Eyeing a year of growth, the Maine Monitor welcomed its third full-time staff member this month.
Meg Robbins began work as our first-ever managing editor Feb. 18 and will oversee the Monitor’s editorial process and network of journalists going forward. She joins Executive Director and Publisher Dan Dinsmore and reporter and ProPublica Local Reporting Network Fellow Samantha Hogan in the Maine Monitor office in Augusta.
Robbins, 25, comes to the Monitor from the Morning Sentinel in Waterville, where she covered local government, schools, spot news and enterprise stories as a reporter for one of Maine’s most widely circulated daily newspapers. There, she tackled accountability projects that, for instance, led the state department of transportation to stop using a road sealant after linking its usage to a near-fatal crash. She also witnessed first-hand the challenges facing the local news industry and the need for more in-depth investigative reporting in Maine.
In her role as managing editor, Robbins will be responsible for editing and producing each issue of the Monitor while also reporting and writing her own investigative and enterprise stories. Her hiring will allow Dinsmore to spend more time focused on organizational growth in his role as Executive Director of the Maine Center for Public Interest Reporting — the 501(c)(3) nonprofit that publishes the Maine Monitor.
Robbins is no stranger to the Monitor. As a reporting fellow for the organization in 2015, she created the award-winning Making Connections database that put state legislators’ sources of income alongside bills they sponsored that year to expose potential conflicts of interest. She continued to update this resource in the following years and, among other projects, contributed data reporting to Maine Monitor Co-Founder Naomi Schalit’s Single Parents in Poverty series.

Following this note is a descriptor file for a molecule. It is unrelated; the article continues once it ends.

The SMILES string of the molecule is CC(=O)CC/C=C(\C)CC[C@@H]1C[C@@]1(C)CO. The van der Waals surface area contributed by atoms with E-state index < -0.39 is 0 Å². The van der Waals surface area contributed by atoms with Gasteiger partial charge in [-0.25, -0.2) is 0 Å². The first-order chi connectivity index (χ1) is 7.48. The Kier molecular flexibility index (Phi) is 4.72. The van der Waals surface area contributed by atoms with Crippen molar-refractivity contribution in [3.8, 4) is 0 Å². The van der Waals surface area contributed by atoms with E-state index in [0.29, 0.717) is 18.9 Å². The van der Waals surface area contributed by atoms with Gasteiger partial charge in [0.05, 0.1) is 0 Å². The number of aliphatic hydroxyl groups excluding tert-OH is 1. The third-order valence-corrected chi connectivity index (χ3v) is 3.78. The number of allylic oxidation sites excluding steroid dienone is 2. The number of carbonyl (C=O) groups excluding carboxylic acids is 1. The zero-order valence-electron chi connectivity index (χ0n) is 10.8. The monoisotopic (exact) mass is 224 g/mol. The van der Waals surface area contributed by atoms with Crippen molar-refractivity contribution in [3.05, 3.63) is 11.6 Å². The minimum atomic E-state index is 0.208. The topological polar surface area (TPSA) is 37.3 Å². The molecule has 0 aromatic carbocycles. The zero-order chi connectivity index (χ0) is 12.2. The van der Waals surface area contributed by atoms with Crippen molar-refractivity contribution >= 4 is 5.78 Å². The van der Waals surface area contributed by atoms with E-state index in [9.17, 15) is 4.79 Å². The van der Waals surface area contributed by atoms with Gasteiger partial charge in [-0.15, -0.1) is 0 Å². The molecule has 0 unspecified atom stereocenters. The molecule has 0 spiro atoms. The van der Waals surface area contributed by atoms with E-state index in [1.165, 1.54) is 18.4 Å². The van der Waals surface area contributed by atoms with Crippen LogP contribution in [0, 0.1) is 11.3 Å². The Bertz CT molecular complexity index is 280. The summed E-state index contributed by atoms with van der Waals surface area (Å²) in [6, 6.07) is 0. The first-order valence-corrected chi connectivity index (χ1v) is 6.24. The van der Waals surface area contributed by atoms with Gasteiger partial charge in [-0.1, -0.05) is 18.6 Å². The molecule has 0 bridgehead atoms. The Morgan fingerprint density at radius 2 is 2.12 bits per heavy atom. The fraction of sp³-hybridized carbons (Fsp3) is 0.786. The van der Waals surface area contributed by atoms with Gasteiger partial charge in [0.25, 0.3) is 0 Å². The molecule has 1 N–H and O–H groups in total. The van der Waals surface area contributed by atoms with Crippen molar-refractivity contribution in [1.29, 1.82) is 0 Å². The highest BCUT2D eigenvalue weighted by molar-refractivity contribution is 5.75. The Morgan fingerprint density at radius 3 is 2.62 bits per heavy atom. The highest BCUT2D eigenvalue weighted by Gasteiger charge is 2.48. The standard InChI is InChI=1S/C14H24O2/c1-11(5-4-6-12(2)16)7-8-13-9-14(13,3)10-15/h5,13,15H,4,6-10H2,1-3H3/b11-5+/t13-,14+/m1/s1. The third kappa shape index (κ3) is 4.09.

Her work as a multimedia journalist has taken her as far as South Africa, where she spent a year researching, filming and editing a documentary about the decolonization of stand-up comedy and its power to heal the nation from one of the world’s most oppressive racist regimes. The film has been honored at festivals around the world, including, most recently, at the Margaret Mead Documentary Film Festival at the American Museum of Natural History in New York.
She completed internships at the Vineyard Gazette in Edgartown, Mass., the American Society of Magazine Editors in New York and NJ Spotlight, a nonpartisan, nonprofit news outlet in her home state of New Jersey. She has won several awards for her reporting across New England.
Robbins first moved to Maine to earn her bachelor’s degree at Bowdoin College, where she majored in English and, unofficially, in the student newspaper, The Bowdoin Orient. Though a flatlander by definition, her Maine roots go back centuries to rural Dexter and Dover-Foxcroft, home of her maternal ancestors. Robbins now lives in Portland.
Robbins can be reached at firstname.lastname@example.org.